Middle East studies in the News
Amid Threats, Duke Moves Muslim Call to Prayer [incl. Omid Safi]
by Jonathan M. Katz
Duke University has canceled plans for Muslim students to sound the traditional call to prayer from the school's iconic chapel tower amid threats of violence and a backlash from anti-Muslim groups, conservatives and Christian leaders.
Muslim prayers have been held inside the neo-Gothic chapel for several years, said Duke's vice president for public affairs, Michael Schoenfeld, with the traditional Islamic call to "hasten to worship" issued at the service itself.
University officials had announced that beginning Friday, prayers would begin with the chant delivered from atop the towering 210-foot belfry.
Under the plan, first a male student would chant in Arabic, then a female student would read an English translation. A small set of speakers would be set up to amplify the call so that people at the base of the skyscraper-like tower could hear it. The procedure was developed after months of discussion among religious-life officials at the university, scholars and students.
"The vehemence of the reaction from a number of quarters created concerns about security," Mr. Schoenfeld said, though he declined to discuss specific threats.
Instead, the university announced, the call to prayer will be delivered from the quadrangle in front of the chapel.
While the announcement had received little attention at the prestigious North Carolina university, it sparked fury online.
"As campuses continue to foster political correctness, they use it as a way to favor religions seemingly at war with Western civilization and Judeo-Christian beliefs," a spokeswoman for the conservative Young America's Foundation wrote on the conservative website Breitbart.com.
On Fox News, Steve Doocy played a recording of the call to worship, called the adhan, before asking, "Is this religious accommodation necessary or just completely unfair to non-Muslim students?"
The evangelist Franklin Graham called on Duke donors and alumni to withhold support until "this policy is reversed."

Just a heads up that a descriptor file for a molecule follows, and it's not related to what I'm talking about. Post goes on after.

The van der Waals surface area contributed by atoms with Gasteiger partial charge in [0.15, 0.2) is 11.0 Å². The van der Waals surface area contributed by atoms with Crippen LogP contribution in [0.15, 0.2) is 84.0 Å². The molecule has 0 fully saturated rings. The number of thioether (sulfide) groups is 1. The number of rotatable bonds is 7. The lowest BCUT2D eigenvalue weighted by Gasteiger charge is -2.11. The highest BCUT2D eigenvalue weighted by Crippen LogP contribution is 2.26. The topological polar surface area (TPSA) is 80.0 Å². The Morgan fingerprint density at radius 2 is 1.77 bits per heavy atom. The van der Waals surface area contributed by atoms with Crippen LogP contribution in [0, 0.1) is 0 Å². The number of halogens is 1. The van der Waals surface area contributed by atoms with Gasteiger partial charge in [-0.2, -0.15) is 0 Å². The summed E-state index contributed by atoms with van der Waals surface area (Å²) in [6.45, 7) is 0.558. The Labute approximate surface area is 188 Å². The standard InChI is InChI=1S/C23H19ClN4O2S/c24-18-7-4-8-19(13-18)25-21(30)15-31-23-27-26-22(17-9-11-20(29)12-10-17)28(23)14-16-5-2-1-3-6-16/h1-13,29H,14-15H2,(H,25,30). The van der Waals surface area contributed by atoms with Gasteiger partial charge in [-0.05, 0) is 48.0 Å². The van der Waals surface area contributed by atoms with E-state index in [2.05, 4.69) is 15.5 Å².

"To use that bell tower as a minaret, to call on the god of Islam," Mr. Graham told a television station in Charlotte, N.C., "we as Christians are being marginalized."
The controversy was made more intense by the symbolic significance of the towering chapel itself, Mr. Schoenfeld said. Built from 1930 to 1935, the belfry's high, gray stone walls and 50-bell carillon reflect the university's Methodist roots. Stone statues carved in high relief at its entrance honor figures including Martin Luther, John Wycliffe, Thomas Jefferson and the Confederate general Robert E. Lee.
The chapel is used for a variety of religious and campus events, including an annual baccalaureate service at graduation, as well as weddings, baptisms and funerals. Several religious groups use its 1,600-seat sanctuary and meeting spaces. Befitting a university whose seal contains a cross and the Latin motto "Eruditio et Religio"— knowledge and faith — most of the services are Christian.
Muslim students and faculty at Duke have used the chapel complex for prayers off and on for at least 20 years, said Omid Safi, a professor of contemporary Islam and director of the Duke Islamic Studies Center. As the school's Muslim community, which now numbers about 700, has grown, it has moved into increasingly larger spaces for the weekly prayer.
"I am disappointed," Dr. Safi said after the revised announcement. "We are essentially caving into the very real security concerns."
Mr. Schoenfeld said that the university had not bowed to pressure. "Duke's commitment to presenting and supporting and strengthening religious diversity is very strong. In this particular case, we reconsidered a decision, and we're comfortable with the decision we've taken," he said.
Duke's Muslim Student Association did not respond to requests for comment. Dr. Safi said the university had recommended that students not speak with the news media because of the security concerns.Note: Articles listed under "Middle East studies in the News" provide information on current developments concerning Middle East studies on North American campuses. These reports do not necessarily reflect the views of Campus Watch and do not necessarily correspond to Campus Watch's critique.
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